Greek socialist leader George Papandreou on Sunday pledged to "turn a page" on scandals and economic malaise associated with the outgoing conservative government which suffered a shocking electoral defeat.
"We have a mandate to turn a new page," Papandreou told reporters as supporters of his Pasok party celebrated the socialists' return to power after over five years in the opposition.
"Today we start together the great national effort of placing the country back on a course of revival, development and creation."
"We don't have a day to waste," he said.
Pasok supporters honked horns and waved flags as the party's unexpectedly resounding victory became apparent: with over 70 percent of polling stations accounted for, the socialists prevailed by nearly 10 points over the ruling New Democracy conservatives.
Polls ahead of the election had given Pasok a seven-point lead at best.
The socialists garnered 43.89 percent of the vote and are eyeing a 159-seat majority in parliament. The conservatives were held to 34.35 percent and mustered 94 seats according to incomplete results.
|Greek socialist party leader George Papandreou (R) waves to supporters of PASOK on arrival at the party's headquarters in Athens.|
Facing the prospect of New Democracy's worst showing in 35 years, Prime Minister Costas Karamanlis conceded defeat early in the night and resigned his party chairmanship.
"The only responsible and honest course of action for me is one: I assume responsibility for the result and will launch procedures for the election of a new party leader," an emotional Karamanlis said in a televised address.
The outgoing prime minister said he would not stand as a candidate in an emergency party congress to be held in a month's time.
The Pasok victory makes its leader the third Papandreou to govern Greece since World War II after his father Andreas -- who founded the party -- and his grandfather and namesake George Papandreou, Greece's first prime minister after the country's liberation from German occupation in 1944.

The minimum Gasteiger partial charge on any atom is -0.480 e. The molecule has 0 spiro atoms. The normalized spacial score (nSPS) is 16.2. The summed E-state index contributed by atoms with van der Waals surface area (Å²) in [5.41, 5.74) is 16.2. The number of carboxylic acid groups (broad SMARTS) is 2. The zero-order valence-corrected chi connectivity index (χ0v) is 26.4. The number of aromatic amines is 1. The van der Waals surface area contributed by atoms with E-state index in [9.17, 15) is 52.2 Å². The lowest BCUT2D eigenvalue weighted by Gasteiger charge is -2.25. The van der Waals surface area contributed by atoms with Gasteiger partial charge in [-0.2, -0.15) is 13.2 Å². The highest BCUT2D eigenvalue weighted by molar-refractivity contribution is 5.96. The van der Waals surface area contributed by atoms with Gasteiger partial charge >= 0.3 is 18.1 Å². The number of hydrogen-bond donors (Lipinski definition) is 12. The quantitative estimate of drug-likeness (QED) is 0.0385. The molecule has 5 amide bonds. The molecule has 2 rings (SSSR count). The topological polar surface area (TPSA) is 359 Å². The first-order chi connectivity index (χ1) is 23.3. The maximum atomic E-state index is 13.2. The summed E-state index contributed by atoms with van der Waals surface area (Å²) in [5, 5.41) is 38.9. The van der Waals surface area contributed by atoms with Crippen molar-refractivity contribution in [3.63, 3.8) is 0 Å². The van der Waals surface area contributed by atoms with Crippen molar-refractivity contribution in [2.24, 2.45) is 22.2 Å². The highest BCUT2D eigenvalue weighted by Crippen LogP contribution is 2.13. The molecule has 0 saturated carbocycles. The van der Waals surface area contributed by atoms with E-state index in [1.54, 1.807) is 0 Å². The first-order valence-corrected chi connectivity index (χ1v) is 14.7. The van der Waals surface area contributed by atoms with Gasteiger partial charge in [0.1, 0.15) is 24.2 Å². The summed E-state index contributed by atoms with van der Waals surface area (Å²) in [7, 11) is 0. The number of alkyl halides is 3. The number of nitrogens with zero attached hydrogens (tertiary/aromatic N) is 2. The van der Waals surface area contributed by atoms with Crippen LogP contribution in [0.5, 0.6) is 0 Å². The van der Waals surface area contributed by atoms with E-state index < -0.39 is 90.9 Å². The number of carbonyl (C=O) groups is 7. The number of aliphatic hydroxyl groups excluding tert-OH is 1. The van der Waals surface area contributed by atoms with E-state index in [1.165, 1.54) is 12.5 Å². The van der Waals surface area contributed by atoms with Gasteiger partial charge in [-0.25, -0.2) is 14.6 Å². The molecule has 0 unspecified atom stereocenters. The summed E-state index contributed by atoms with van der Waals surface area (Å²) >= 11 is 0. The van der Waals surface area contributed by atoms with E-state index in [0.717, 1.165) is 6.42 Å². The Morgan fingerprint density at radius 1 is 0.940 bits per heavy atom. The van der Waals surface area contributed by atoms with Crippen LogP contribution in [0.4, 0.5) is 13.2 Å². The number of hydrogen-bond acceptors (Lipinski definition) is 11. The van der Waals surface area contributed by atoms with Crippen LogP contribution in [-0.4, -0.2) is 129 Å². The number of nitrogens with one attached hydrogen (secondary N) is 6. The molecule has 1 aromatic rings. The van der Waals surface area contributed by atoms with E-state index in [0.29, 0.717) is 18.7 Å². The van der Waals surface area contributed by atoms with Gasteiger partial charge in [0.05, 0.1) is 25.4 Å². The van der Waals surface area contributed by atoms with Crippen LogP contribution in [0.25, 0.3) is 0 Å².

The conservatives' defeat at the Sunday polls ironically came on the 35th anniversary of New Democracy's founding by Karamanlis' uncle in 1974.
New Democracy had fallen to a low point of 35.86 percent in 1981, during an election campaign that saw George's father Andreas sweep to power for the first time.
Karamanlis called the snap election two years ahead of schedule after his administration became mired in scandal and hamstrung by a one-seat majority in parliament for months.
He said a government with a fresh mandate was needed to deal with the effects of the economic crisis with the Greek economy barely hovering above recession.
Buoyed for years by annual growth of about four percent, partly attributed to EU funds, Greece's output growth is now at near zero.
Greece's public debt, one of the highest in the 16-nation eurozone, is set to exceed 100 percent of gross domestic product this year, and the European Union placed the country under supervision in April over its excessive budget deficit.
To help solve the crisis, Karamanlis, 53, had promised a two-year austerity policy coupled with a crackdown on tax evasion.
Papandreou, 57, proposes to invigorate the economy with salary and pension hikes above the rate of inflation in 2010. He has also announced a 100-day plan to boost the market, create jobs and clean up public finances. Profile of George Papandreou
"I know this country's great potential well," he said.
"I pledge to make every effort to persuade Greeks that we can achieve this."
The results showed that Pasok had managed to keep its voters from flocking to other left-wing parties and to a fledgling Green party which gained visibility after fires which killed 77 people in 2007 and scorched Athens' eastern suburbs earlier this year.
In a gesture to smaller parties, Papandreou called on "progressive forces" to join his effort.
Analysts had earlier warned that a high level of support for the Greens, who need three percent of the vote to enter parliament, could have doomed Pasok's aim of forming a single-party government.
On the other hand, Karamanlis' party lost voters to Pasok and the nationalist Laos party which capitalised on immigration fears and a surge of youth violence after the fatal shooting of a teenager by police in December.
The Communist party KKE occupied their customary third party position with over seven percent of the vote. Laos followed with over five percent, leapfrogging over the Syriza leftists -- the party most closely associated with the December protests -- which comes fifth at just over four percent.
The Greens garnered over two percent of the vote but most analysts doubt they will make it to parliament.
Sunday's election was notable for the introduction of a faster results transmission system employing closed-circuit cellphones at over 4,500 polling stations.